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MULTIPLE SCLEROSIS
NEWS

Dr. Boster Offers 3 Ways To Discuss MS Pain With Your Doctors

Posted on January 28, 2022
Medically reviewed by
Evelyn O. Berman, M.D.
Article written by
Torrey Kim

Pain is a common symptom for people with multiple sclerosis (MS), affecting more than 60 percent of individuals with the condition. The two main types of MS pain are neuropathic (nerve) pain and nociceptive (musculoskeletal) pain. Some people experience more than one type of pain and often in multiple anatomical locations.

Some people with MS say they are reluctant to ask their doctor about pain management because they don’t know how to describe the pain or how to approach the topic. But there are solutions that can help people with MS curb pain symptoms, said neurologist Dr. Aaron Boster during a live Q&A event with MyMSTeam on Dec. 16. Dr. Boster — founder of the Boster Center for Multiple Sclerosis and a board-certified neurologist — shared three actionable tips that can help individuals living with MS reduce their pain.

1. Acknowledge the Pain

“Pain is not something that you should put up with,” Dr. Boster said. “So if you're hurting, I don’t want you just to say, ‘Well, that’s too bad. That’s part of MS.’ No. Pain is something that we can treat.”

Treatments include medications and nondrug options, and a health care team may suggest a combination of strategies to address pain. But the important thing is to broach the topic with health care providers. “Sometimes, patients and families have to be self-advocates and say, ‘No, doctor, you don’t understand. I know you can’t see it, but it hurts really badly, and I need some help with it.’”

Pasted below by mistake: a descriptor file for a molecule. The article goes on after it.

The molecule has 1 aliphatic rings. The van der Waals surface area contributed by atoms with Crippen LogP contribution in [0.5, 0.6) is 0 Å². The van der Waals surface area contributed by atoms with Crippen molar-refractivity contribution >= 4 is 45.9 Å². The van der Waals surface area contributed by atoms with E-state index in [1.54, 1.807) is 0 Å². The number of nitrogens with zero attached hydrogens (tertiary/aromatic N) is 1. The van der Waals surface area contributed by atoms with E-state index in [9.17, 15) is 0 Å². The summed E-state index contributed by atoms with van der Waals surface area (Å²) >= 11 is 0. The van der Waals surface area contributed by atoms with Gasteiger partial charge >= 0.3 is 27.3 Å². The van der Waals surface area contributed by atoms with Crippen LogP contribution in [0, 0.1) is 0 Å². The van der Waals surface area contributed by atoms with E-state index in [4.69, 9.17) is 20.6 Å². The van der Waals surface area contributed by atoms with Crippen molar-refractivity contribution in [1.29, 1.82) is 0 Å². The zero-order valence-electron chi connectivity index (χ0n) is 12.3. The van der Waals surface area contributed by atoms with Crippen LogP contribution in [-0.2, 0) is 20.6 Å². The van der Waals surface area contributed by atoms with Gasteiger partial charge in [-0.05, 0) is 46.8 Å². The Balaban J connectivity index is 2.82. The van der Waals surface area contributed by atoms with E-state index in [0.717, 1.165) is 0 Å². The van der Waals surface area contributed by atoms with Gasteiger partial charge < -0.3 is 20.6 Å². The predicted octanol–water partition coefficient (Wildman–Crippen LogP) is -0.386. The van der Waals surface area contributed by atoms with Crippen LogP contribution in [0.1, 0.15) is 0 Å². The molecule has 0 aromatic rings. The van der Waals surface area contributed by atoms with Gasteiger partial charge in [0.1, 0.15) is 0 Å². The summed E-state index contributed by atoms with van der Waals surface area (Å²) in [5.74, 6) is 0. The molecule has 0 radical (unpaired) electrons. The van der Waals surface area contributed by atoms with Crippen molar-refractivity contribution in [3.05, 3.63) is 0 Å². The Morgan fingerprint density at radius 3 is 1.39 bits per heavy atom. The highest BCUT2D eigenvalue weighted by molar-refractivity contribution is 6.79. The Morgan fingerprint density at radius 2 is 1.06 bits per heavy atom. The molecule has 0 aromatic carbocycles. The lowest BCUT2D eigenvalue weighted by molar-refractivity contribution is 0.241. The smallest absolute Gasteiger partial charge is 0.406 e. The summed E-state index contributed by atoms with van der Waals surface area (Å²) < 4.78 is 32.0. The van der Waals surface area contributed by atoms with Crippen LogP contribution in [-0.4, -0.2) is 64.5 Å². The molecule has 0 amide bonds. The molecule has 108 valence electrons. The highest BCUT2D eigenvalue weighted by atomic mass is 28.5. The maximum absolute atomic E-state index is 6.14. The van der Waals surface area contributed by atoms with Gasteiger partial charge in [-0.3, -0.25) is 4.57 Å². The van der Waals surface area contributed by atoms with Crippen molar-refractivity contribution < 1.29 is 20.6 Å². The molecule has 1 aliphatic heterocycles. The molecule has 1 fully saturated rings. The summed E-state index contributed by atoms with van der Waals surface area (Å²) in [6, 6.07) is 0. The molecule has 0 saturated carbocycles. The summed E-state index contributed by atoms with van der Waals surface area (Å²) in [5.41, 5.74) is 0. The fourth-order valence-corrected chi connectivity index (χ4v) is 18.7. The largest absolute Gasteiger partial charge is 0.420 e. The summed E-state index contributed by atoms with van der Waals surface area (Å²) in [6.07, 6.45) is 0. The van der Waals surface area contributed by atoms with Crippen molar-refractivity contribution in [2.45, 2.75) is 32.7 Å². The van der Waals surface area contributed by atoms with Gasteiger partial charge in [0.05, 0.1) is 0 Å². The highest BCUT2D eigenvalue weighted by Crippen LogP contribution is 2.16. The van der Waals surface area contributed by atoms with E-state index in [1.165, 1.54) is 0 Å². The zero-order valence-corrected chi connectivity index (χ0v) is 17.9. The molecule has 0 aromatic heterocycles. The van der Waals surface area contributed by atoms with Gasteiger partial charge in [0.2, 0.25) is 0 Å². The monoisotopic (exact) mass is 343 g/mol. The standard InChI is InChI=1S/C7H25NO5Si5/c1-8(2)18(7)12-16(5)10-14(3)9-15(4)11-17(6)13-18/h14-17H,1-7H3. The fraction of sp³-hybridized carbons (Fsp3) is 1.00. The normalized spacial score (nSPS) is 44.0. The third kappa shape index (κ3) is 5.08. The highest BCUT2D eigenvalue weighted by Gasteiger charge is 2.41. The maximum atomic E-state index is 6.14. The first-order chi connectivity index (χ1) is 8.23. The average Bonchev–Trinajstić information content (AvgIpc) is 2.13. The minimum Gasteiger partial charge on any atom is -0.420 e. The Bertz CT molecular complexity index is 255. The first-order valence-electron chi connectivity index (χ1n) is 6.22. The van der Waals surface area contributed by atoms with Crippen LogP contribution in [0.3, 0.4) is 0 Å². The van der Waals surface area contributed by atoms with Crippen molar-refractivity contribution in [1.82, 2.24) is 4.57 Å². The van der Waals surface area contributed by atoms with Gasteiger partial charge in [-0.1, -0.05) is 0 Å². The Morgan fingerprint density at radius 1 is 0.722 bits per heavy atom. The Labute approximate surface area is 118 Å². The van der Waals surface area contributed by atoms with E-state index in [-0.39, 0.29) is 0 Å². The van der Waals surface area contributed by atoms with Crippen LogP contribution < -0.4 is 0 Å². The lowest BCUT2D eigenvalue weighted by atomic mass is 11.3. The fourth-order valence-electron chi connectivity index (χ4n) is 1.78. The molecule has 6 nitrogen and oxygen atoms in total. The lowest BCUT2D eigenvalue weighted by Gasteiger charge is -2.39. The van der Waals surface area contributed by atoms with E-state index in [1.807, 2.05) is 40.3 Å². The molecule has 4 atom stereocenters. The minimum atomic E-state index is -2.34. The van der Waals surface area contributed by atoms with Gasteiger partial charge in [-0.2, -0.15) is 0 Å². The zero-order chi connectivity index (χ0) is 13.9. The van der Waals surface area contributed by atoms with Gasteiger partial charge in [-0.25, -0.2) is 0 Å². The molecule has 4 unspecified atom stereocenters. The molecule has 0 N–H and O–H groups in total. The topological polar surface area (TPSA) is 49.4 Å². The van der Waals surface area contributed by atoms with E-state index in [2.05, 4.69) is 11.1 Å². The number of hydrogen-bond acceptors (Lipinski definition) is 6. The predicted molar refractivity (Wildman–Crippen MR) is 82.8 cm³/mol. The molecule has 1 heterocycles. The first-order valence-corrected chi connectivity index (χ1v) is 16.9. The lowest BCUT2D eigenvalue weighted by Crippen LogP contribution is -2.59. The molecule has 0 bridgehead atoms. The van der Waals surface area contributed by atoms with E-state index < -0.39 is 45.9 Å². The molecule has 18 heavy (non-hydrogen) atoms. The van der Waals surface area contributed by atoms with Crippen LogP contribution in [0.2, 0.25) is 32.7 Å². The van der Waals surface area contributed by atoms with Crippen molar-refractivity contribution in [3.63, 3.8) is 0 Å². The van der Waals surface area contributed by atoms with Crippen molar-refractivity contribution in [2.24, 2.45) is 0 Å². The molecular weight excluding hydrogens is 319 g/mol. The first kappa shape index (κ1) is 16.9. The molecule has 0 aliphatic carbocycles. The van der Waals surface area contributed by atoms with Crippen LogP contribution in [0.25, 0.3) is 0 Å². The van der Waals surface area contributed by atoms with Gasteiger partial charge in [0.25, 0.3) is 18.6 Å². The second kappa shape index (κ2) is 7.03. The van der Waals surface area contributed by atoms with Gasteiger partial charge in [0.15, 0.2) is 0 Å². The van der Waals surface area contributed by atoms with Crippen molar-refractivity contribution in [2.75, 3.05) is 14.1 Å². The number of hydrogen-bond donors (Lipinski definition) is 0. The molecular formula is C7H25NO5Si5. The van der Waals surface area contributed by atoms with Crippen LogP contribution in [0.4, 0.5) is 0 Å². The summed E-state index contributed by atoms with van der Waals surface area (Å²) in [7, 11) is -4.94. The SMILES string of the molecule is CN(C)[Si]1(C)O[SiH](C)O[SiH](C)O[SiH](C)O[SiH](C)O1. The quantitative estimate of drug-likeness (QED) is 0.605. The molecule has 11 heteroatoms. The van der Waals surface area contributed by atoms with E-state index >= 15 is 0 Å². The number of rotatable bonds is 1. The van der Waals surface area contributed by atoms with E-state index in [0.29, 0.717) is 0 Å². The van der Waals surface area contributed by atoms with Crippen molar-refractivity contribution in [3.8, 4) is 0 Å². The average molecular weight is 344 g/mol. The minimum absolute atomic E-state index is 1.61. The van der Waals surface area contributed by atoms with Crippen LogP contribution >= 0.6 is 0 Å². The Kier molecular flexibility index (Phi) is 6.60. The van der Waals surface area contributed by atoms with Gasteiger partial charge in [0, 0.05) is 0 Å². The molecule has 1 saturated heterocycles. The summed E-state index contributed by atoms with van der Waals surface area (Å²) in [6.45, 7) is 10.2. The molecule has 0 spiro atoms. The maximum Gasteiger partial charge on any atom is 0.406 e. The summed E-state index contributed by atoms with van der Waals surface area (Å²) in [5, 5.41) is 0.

2. Know That Treatment Goes Beyond Narcotics

Some people don’t want to address pain with their doctors because a stigma exists around so-called “drug seekers,” but it’s important for people with MS to speak up when they’re in pain.

“You may even want to say that you're not looking for narcotics,” Boster said. “Narcotics don’t work to treat most MS pain. ... You can tell your doctor, ‘That's not what I’m asking for. I’m asking to not hurt really badly, and I’m asking for you to help me.’”

3. Seek Referrals When Necessary

If a neurologist can’t address MS pain, it may be time to request a referral to a pain management specialist, Boster said. “You can say, ‘Would you please send me to someone with expertise?’ Because there is an entire medical subspecialty of pain management, and the people that do it are really, really good at it,” he noted.

Learn more about the causes of MS pain and ways to handle it.

All updates must be accompanied by text or a picture.
Evelyn O. Berman, M.D. is a neurology and pediatric specialist and treats disorders of the brain in children. Review provided by VeriMed Healthcare Network. Learn more about her here.
Torrey Kim is a freelance writer with MyHealthTeam. Learn more about her here.

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